Bob Freebairn, an agricultural consultant based in Coonabarabran, Australia, sees the short-term and long-term benefits of no-tilling in a world faced with climate change.

“My approach to climate change predictions is more or less the same management that we currently aim to follow, but at a higher standard, of our cropping and livestock enterprises,” Freebairn writes in a column for The Land. “What is good for projected climate change is good for management of agriculture.”

Crop stubble and pasture cover helped Freebairn capture rainfall and store water in the soil to prevent erosion during a recent drought. Now, he considers his crop sequences to ensure sufficient stubble cover for not just one, but often two years.

Alfalfa, a good legume for year-round production and building soil nitrogen, can leave soil bare and unable to absorb rain. Freebairn says some farmers and researchers have found sowing alfalfa with a perennial, such as tropical grasses, addresses both these issues.

“Combining lucerne [alfalfa] with tropical grasses requires a different sowing strategy, including perhaps paired rows and a spring sowing when temperatures suit both species for joint germination,” Freebairn says.

Crop varieties that have been designed to cope with drought and warmer conditions will help no-tillers, regardless of the severity of future climate variability, Freebairn says. These improved varieties can better handle difficult seasonal conditions, too.

Freebairn believes fallow management and in-crop weed control strategies will become increasingly important for farming now and in the future.

Early fallow weed control is critical, except where weeds or self-sown crops are allowed to grow to provide groundcover. Weeds use soil water needed for the next crop and tie up soil nutrients, especially nitrogen. He cites research that found nitrogen availability for the following crop can be 35 pounds per acre less, compared to fallow with early weed control. The extra stored soil water is worth an average of 892 pounds per acre in extra grain yield.

“Timely weed control can commonly mean an extra couple of herbicide treatments per fallow, but that must be costed against lower yield and more nitrogen fertilizer inputs,” Freebairn says.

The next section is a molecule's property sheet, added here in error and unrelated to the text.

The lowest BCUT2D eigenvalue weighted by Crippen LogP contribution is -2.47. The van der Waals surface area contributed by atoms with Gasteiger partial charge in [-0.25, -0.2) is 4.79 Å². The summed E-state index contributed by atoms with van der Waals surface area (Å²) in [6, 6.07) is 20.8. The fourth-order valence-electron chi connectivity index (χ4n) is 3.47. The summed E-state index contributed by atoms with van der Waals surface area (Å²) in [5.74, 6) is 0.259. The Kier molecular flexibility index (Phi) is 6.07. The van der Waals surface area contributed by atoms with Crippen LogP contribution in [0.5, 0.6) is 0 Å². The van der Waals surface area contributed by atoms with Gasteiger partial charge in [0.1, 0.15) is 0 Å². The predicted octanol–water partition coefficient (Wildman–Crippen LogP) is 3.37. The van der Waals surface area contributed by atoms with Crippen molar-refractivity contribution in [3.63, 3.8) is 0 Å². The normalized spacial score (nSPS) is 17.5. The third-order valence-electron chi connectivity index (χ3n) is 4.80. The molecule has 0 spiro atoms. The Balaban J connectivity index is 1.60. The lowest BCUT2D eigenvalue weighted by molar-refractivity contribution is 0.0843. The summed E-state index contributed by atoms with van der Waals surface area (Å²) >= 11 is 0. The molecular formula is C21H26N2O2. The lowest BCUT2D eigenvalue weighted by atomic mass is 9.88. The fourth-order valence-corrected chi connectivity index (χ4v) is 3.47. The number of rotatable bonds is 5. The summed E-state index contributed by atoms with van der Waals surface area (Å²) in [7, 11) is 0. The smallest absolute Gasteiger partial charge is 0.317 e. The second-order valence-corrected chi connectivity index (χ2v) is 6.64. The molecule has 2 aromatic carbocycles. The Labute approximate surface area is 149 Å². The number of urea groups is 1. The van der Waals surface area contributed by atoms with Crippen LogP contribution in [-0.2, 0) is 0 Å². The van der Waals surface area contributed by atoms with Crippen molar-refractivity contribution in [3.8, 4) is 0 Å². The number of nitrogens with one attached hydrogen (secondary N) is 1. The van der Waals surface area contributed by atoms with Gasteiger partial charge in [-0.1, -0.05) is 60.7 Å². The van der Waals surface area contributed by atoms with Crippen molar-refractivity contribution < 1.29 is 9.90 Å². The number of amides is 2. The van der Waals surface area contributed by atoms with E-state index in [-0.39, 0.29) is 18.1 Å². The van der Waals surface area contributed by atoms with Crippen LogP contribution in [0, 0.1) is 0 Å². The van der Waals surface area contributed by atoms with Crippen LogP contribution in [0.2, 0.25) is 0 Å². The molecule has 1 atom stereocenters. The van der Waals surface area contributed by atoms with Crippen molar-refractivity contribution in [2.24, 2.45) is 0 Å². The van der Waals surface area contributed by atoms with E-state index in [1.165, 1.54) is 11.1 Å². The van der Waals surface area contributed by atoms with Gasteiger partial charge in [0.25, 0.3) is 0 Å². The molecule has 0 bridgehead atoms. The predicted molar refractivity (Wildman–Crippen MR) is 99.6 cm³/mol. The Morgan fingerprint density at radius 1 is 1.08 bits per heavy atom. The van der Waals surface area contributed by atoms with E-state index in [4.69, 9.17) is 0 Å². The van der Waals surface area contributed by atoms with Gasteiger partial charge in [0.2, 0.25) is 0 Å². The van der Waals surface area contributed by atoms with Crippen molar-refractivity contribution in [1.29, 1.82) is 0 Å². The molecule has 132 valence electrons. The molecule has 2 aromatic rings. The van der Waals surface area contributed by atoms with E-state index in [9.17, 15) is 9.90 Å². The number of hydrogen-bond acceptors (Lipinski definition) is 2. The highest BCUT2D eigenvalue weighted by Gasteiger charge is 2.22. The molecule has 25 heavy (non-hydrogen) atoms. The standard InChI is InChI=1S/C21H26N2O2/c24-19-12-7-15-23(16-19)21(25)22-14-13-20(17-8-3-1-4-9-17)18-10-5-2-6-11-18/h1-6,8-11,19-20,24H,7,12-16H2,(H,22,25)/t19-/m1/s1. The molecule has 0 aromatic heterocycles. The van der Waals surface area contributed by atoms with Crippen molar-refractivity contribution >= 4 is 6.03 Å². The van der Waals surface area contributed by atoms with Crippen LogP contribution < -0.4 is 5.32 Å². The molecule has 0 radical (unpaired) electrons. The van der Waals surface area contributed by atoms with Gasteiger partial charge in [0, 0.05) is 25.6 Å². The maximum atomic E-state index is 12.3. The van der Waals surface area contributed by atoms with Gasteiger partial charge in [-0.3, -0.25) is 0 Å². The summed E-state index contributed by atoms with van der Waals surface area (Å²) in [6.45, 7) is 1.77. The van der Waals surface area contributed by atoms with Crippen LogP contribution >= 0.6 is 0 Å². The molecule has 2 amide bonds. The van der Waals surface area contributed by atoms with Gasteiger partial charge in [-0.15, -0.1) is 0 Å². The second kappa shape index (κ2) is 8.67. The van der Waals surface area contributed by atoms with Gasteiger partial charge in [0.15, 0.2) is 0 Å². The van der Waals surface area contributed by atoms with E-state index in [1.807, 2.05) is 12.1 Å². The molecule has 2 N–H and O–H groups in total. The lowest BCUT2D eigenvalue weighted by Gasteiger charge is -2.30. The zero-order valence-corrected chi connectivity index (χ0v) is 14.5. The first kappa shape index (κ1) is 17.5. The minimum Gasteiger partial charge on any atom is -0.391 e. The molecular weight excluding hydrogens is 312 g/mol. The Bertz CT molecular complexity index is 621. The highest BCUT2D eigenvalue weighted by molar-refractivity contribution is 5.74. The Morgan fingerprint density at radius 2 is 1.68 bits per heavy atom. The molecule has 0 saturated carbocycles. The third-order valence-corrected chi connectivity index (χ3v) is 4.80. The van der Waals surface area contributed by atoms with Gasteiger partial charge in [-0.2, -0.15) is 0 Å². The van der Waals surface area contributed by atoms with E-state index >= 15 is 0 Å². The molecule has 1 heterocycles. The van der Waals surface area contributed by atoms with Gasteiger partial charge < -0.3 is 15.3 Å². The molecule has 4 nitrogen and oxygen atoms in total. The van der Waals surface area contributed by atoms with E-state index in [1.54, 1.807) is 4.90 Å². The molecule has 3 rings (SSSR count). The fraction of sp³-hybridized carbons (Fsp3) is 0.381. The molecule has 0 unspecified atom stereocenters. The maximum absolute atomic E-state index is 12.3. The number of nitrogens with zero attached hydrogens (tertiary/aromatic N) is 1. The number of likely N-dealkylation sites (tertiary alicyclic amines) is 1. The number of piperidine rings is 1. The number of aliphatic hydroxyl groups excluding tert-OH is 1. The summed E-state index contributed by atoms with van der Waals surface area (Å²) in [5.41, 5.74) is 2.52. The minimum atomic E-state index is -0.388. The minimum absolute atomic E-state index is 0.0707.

In-crop weed control considerations include herbicide choice, closer row spacing, crop varieties with more vigorous seedlings, herbicide group rotation and strategies like double knock, the sequential use of two weed control techniques.

Related Content

Early Adoption of No-Till in Australia Helps Farmers Grow in Dry Conditions: Australia is one of the world leaders in no-till acres. About 56.7 million acres are no-tilled, which equates to about 67% of its cropland.

Research Examines Water Balance of Field Peas, Chickpeas and Soybeans vs Fallow: Over the past 30 years, many dryland farmers use no-till chem-fallow to improve water conservation practices under wheat-corn-fallow or wheat-fallow rotations. However, sustainability of fallow is becoming a major challenge.

From ‘No Hope in Heck’ to Regenerative No-Tilling: Married and both raised in farming families, Ian and Dianne Haggerty were shocked when they sought advice from a farm advisor on managing their fledgling operation in the drylands of southwestern Australia. 

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Since 1991, Martin Industries has designed, manufactured and sold leading agriculture equipment across the U.S. and Canada. Known for Martin-Till planter attachments, the company has expanded to include a five-step planting system, closing wheel systems, twisted drag chains, fertilizer openers and more in their lineup. Their durable and reliable planter attachments are making it possible for more and more farmers to plant into higher levels of residue.